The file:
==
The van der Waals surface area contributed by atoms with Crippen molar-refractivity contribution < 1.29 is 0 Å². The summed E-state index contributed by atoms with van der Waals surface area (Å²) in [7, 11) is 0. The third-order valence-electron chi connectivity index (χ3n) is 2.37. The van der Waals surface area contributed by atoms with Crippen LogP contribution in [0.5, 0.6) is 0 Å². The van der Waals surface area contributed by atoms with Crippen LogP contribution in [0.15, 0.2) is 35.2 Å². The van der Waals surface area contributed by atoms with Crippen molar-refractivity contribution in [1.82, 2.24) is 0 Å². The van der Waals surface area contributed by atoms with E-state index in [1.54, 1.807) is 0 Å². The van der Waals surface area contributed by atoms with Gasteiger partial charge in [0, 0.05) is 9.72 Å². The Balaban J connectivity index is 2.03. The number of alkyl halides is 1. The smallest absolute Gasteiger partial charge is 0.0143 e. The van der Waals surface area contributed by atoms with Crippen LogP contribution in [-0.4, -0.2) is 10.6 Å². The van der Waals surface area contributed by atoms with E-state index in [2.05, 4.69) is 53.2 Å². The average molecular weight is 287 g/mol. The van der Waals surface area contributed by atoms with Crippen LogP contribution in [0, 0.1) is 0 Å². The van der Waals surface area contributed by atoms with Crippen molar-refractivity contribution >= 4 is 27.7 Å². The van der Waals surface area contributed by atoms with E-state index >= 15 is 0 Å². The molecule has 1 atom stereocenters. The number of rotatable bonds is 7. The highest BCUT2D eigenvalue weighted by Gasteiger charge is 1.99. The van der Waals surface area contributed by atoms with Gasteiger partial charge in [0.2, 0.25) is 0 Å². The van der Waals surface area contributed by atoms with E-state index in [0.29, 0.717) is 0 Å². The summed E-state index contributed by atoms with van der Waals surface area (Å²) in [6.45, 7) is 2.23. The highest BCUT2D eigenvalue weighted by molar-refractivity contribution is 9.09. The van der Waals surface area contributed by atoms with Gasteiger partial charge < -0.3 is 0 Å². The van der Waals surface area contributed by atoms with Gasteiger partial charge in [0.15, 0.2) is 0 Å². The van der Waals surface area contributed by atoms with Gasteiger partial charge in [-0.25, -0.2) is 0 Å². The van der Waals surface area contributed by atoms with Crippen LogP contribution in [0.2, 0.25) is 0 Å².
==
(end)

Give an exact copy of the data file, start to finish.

The van der Waals surface area contributed by atoms with Crippen molar-refractivity contribution < 1.29 is 0 Å². The summed E-state index contributed by atoms with van der Waals surface area (Å²) in [7, 11) is 0. The third-order valence-electron chi connectivity index (χ3n) is 2.37. The van der Waals surface area contributed by atoms with Crippen LogP contribution in [0.5, 0.6) is 0 Å². The van der Waals surface area contributed by atoms with Crippen LogP contribution in [0.15, 0.2) is 35.2 Å². The van der Waals surface area contributed by atoms with Crippen molar-refractivity contribution in [1.82, 2.24) is 0 Å². The van der Waals surface area contributed by atoms with E-state index in [1.54, 1.807) is 0 Å². The van der Waals surface area contributed by atoms with Gasteiger partial charge in [0, 0.05) is 9.72 Å². The Balaban J connectivity index is 2.03. The number of alkyl halides is 1. The smallest absolute Gasteiger partial charge is 0.0143 e. The van der Waals surface area contributed by atoms with Crippen LogP contribution in [-0.4, -0.2) is 10.6 Å². The van der Waals surface area contributed by atoms with E-state index in [2.05, 4.69) is 53.2 Å². The average molecular weight is 287 g/mol. The van der Waals surface area contributed by atoms with Crippen LogP contribution in [0, 0.1) is 0 Å². The van der Waals surface area contributed by atoms with Crippen molar-refractivity contribution >= 4 is 27.7 Å². The van der Waals surface area contributed by atoms with E-state index >= 15 is 0 Å². The molecule has 1 atom stereocenters. The number of rotatable bonds is 7. The highest BCUT2D eigenvalue weighted by Gasteiger charge is 1.99. The van der Waals surface area contributed by atoms with Gasteiger partial charge in [0.2, 0.25) is 0 Å². The van der Waals surface area contributed by atoms with E-state index in [0.29, 0.717) is 0 Å². The summed E-state index contributed by atoms with van der Waals surface area (Å²) in [6.45, 7) is 2.23. The highest BCUT2D eigenvalue weighted by molar-refractivity contribution is 9.09. The van der Waals surface area contributed by atoms with Gasteiger partial charge < -0.3 is 0 Å². The van der Waals surface area contributed by atoms with Gasteiger partial charge in [0.15, 0.2) is 0 Å². The van der Waals surface area contributed by atoms with Gasteiger partial charge in [-0.25, -0.2) is 0 Å². The van der Waals surface area contributed by atoms with Crippen LogP contribution in [0.2, 0.25) is 0 Å².